Is it really necessary to summon Mugabe to testify on the missing diamonds?


The media is awash with news that former President Robert Mugabe will be summoned to testify on Zimbabwe’s missing diamonds before the Parliamentary Committee on Mines.

It is good reading indeed, because despite his fall from grace, Mugabe remains a best seller.

The question, however, is: What will this be in aid of, apart from embarrassing the old man and perhaps getting mileage for the chairman of the committee?

Parliament has a duty to make everyone accountable including top government and party officials as well as heads of parastatals, but what is the committee really expecting to hear from Mugabe?

True, it was Mugabe who brought up the $15 billion figure but everyone now knows that the figure does not make sense. It, however, keeps surfacing more for political expedience than anything else.

Mugabe’s recent interviews especially with foreign journalists indicate that it will be a futile exercise to summon him to testify before the committee.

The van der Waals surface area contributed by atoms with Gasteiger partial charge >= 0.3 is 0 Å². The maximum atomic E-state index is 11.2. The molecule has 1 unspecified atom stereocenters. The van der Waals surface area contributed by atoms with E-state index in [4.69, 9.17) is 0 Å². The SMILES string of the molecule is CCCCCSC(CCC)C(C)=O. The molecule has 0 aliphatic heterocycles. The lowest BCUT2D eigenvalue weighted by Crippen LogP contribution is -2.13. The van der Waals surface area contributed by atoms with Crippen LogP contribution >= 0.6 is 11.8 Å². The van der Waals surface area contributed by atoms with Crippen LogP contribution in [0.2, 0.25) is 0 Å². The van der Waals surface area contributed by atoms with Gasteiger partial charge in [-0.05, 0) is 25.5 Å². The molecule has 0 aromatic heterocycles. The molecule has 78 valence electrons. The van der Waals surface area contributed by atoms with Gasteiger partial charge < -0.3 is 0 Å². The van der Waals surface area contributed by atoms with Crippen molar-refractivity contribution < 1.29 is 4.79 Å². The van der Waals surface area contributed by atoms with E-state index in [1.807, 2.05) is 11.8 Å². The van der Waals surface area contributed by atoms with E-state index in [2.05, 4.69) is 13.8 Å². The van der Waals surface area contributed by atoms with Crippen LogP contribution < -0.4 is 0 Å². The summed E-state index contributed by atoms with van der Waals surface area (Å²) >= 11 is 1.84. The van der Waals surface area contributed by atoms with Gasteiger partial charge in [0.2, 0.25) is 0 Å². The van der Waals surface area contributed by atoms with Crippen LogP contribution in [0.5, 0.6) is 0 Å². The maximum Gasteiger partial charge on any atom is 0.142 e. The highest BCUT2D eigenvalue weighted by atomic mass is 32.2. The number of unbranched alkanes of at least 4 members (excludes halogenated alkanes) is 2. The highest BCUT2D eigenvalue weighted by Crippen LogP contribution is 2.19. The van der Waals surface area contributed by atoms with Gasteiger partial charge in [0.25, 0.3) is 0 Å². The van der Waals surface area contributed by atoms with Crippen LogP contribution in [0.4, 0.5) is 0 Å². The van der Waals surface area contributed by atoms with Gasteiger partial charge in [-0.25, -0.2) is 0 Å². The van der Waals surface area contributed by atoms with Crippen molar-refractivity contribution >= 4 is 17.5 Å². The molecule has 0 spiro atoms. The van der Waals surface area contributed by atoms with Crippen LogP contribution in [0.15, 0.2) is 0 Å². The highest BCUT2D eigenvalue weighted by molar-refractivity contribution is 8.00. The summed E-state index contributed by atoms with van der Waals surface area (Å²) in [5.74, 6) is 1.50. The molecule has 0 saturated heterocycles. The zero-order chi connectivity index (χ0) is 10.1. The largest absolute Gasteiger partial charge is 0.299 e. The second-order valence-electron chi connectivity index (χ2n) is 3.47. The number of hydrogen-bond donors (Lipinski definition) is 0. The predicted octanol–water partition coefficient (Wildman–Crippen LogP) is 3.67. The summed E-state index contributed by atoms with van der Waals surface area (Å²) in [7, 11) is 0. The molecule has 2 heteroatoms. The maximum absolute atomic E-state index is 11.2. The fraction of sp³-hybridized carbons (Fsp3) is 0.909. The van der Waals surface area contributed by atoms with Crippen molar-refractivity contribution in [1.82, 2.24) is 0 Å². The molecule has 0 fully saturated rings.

One is bound to ask: If Mugabe cannot remember that his wife was a member of the Zimbabwe African National Union-Patriotic Front and was vying to become president, what makes one think he can remember what happened to Zimbabwe’s diamonds?

As President would it not have been more prudent for the committee to summon Chief Secretary to the Cabinet, or as the chairman failed, pin down Obert Mpofu who was the relevant minister or even Gift Chimanikire who was deputy minister?

By summoning Mugabe is this not proof enough that people are only interested in embarrassing him and destroying his legacy?

The committee should find ways of getting to the bottom of the missing diamond revenue.

The talkshop that the hearings have turned into, where people seem to be more interested in scoring points ahead of the coming elections than finding where the revenue went will not benefit the people of Marange who believed that the find of the century would turn their lives around.

Surely, the committee can get the information it wants without embarrassing the country’s “founding father”.

Indeed, Mugabe is not above the law. But should he not have been summoned after the committee had come up with evidence that he was directly implicated in siphoning out the revenue?



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Charles Rukuni
The Insider is a political and business bulletin about Zimbabwe, edited by Charles Rukuni. Founded in 1990, it was a printed 12-page subscription only newsletter until 2003 when Zimbabwe's hyper-inflation made it impossible to continue printing.


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